I figured the reduction in big end width would be done using a conventional mill; however, machinists never seem to miss a chance to humble engineers as they transform ideas into a reality. Due to some challenges fixturing the connecting rod securely on the mill table and also the need to better preserve the perpendicularity between the rod face and bore, our machinist friend Julio Solis, decided to use a lathe for the job instead. Julio reduced the big end width by facing off the vertical face of the lathe chuck to insure good perpendicularity and then fixtured off of the inside diameter of the connecting rod bore. To protect the finish hone of the big end bore, Julio also made an expandable aluminum sleeve. Machinists, how could nerds live without 'em?
With our B18C1 crankshaft, K1 connecting rods, and QR25DE rod bearings all playing nice together, we shipped them off to the WPC day spa for a friction reducing micro-peening massage and surface treatment. WPC also improves the load bearing capacity of sleeve type bearings by about 25% and improves fatigue and tensile strength. The Honda factory uses WPC treatment so we figured we should too. Once they return, we’ll finally be ready to put our money where our mouth is and start assembling our long rod B18C1 engine.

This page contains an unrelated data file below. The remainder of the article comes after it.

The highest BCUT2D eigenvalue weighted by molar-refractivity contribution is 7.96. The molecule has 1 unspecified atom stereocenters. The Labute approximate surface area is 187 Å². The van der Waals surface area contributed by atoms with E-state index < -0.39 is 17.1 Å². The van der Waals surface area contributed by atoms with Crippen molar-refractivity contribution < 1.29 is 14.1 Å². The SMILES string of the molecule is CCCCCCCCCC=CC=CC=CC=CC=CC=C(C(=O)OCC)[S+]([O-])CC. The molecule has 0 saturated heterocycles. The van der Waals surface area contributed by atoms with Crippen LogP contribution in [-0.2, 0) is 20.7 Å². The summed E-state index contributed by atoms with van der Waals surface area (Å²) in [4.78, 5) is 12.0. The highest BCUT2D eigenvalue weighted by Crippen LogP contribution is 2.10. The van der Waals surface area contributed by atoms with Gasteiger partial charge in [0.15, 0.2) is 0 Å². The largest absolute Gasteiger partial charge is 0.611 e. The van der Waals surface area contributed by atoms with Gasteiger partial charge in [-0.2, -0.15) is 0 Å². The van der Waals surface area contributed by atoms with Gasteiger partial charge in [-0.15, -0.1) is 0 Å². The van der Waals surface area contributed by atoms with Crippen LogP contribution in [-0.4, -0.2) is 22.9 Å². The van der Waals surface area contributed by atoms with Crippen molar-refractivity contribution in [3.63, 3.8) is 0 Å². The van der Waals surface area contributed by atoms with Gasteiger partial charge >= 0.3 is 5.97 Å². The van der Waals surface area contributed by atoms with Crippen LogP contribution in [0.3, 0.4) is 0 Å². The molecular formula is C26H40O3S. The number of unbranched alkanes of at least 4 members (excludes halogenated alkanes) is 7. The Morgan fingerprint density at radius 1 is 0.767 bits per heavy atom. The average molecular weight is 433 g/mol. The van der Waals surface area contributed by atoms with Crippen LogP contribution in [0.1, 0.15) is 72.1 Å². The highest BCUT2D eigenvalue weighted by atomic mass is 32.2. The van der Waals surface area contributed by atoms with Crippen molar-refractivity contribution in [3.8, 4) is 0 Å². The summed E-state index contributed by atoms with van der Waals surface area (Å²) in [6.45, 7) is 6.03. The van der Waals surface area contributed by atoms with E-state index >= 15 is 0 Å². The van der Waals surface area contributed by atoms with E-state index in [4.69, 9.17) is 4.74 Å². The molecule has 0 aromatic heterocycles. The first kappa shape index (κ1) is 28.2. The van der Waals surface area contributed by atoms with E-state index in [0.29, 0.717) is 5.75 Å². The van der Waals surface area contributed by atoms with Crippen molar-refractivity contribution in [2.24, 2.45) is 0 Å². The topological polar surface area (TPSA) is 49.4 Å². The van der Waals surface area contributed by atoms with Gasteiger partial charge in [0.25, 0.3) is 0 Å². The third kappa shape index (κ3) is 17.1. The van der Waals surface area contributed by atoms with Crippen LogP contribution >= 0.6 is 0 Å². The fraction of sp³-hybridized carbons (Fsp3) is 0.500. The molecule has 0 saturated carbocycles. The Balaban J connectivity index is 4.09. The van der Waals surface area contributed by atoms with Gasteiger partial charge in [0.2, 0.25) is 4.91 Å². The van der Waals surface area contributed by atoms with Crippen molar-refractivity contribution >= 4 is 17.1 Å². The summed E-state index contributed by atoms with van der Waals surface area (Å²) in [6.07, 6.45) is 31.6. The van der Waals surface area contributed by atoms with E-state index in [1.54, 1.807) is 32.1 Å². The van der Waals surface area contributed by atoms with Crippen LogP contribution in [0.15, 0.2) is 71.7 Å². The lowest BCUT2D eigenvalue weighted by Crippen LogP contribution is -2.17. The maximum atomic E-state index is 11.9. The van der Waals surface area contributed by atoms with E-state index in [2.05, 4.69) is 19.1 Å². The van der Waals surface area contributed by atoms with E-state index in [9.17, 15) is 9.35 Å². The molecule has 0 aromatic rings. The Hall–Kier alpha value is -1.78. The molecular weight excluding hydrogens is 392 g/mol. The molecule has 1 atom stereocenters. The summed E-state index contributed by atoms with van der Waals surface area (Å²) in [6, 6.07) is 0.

Will the reduced scavenging effect at low RPMs of our long rod engine make our B18C1 even more gutless and lacking in low-end torque than it was from the factory? Or, will this build yield a reasonable daily driver, which opens up a can of whoop ass at high RPMs when we return to Button Willow Raceway? I have no idea, but you can live vicariously through my successes or failures by staying tuned to MotoIQ and the next installment of Project EJ Civic. Now, off to go work on Project Land Speed Racer 240SX